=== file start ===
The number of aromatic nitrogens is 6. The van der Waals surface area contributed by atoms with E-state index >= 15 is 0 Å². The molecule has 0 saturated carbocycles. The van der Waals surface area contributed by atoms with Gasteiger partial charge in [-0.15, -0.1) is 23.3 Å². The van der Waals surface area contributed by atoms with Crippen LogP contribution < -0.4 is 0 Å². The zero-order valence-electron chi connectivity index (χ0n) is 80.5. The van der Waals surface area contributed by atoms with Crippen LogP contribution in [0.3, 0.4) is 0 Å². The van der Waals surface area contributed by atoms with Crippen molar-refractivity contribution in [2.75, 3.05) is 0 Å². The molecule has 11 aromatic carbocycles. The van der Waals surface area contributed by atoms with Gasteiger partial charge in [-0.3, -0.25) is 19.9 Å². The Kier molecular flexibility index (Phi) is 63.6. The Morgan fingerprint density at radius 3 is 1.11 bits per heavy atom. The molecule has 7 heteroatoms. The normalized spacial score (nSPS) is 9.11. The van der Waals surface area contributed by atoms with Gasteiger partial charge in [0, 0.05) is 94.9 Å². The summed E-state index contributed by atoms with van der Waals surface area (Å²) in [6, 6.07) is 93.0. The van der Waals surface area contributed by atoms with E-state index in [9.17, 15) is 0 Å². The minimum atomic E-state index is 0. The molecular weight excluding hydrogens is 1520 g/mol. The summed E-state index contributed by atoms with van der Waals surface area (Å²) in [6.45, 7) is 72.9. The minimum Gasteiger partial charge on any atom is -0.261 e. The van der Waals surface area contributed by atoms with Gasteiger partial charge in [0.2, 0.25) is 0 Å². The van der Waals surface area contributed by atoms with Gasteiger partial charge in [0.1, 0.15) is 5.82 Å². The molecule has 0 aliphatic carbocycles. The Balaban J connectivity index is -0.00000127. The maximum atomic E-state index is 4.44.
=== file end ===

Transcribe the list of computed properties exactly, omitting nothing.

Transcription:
The number of aromatic nitrogens is 6. The van der Waals surface area contributed by atoms with E-state index >= 15 is 0 Å². The molecule has 0 saturated carbocycles. The van der Waals surface area contributed by atoms with Gasteiger partial charge in [-0.15, -0.1) is 23.3 Å². The van der Waals surface area contributed by atoms with Crippen LogP contribution < -0.4 is 0 Å². The zero-order valence-electron chi connectivity index (χ0n) is 80.5. The van der Waals surface area contributed by atoms with Crippen LogP contribution in [0.3, 0.4) is 0 Å². The van der Waals surface area contributed by atoms with Crippen molar-refractivity contribution in [2.75, 3.05) is 0 Å². The molecule has 11 aromatic carbocycles. The van der Waals surface area contributed by atoms with Gasteiger partial charge in [-0.3, -0.25) is 19.9 Å². The Kier molecular flexibility index (Phi) is 63.6. The Morgan fingerprint density at radius 3 is 1.11 bits per heavy atom. The molecule has 7 heteroatoms. The normalized spacial score (nSPS) is 9.11. The van der Waals surface area contributed by atoms with Gasteiger partial charge in [0, 0.05) is 94.9 Å². The summed E-state index contributed by atoms with van der Waals surface area (Å²) in [6, 6.07) is 93.0. The van der Waals surface area contributed by atoms with E-state index in [9.17, 15) is 0 Å². The minimum atomic E-state index is 0. The molecular weight excluding hydrogens is 1520 g/mol. The summed E-state index contributed by atoms with van der Waals surface area (Å²) in [6.45, 7) is 72.9. The minimum Gasteiger partial charge on any atom is -0.261 e. The van der Waals surface area contributed by atoms with Gasteiger partial charge in [0.2, 0.25) is 0 Å². The van der Waals surface area contributed by atoms with Gasteiger partial charge in [0.1, 0.15) is 5.82 Å². The molecule has 0 aliphatic carbocycles. The Balaban J connectivity index is -0.00000127. The maximum atomic E-state index is 4.44.